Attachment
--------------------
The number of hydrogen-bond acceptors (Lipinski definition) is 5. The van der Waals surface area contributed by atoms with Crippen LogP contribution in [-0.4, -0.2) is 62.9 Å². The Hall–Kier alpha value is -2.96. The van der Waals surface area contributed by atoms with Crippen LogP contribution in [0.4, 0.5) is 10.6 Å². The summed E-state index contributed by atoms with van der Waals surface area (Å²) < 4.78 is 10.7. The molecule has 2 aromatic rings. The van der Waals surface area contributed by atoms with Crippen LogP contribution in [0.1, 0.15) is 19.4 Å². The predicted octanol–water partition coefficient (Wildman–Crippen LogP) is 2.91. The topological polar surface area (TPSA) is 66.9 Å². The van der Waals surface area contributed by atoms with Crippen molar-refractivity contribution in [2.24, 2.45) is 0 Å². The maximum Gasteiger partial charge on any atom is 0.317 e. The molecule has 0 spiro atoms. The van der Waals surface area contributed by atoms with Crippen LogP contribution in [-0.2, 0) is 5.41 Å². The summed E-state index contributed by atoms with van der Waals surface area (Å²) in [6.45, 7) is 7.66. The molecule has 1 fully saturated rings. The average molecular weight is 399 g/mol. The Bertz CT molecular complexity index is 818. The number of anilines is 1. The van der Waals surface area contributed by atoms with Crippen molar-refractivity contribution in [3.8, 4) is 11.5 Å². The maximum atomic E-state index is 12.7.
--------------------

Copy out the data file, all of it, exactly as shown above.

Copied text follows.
The number of hydrogen-bond acceptors (Lipinski definition) is 5. The van der Waals surface area contributed by atoms with Crippen LogP contribution in [-0.4, -0.2) is 62.9 Å². The Hall–Kier alpha value is -2.96. The van der Waals surface area contributed by atoms with Crippen LogP contribution in [0.4, 0.5) is 10.6 Å². The summed E-state index contributed by atoms with van der Waals surface area (Å²) < 4.78 is 10.7. The molecule has 2 aromatic rings. The van der Waals surface area contributed by atoms with Crippen LogP contribution in [0.1, 0.15) is 19.4 Å². The predicted octanol–water partition coefficient (Wildman–Crippen LogP) is 2.91. The topological polar surface area (TPSA) is 66.9 Å². The van der Waals surface area contributed by atoms with Crippen molar-refractivity contribution in [2.24, 2.45) is 0 Å². The maximum Gasteiger partial charge on any atom is 0.317 e. The molecule has 0 spiro atoms. The van der Waals surface area contributed by atoms with Crippen LogP contribution in [-0.2, 0) is 5.41 Å². The summed E-state index contributed by atoms with van der Waals surface area (Å²) in [6.45, 7) is 7.66. The molecule has 1 fully saturated rings. The average molecular weight is 399 g/mol. The Bertz CT molecular complexity index is 818. The number of anilines is 1. The van der Waals surface area contributed by atoms with Crippen molar-refractivity contribution in [3.8, 4) is 11.5 Å². The maximum atomic E-state index is 12.7.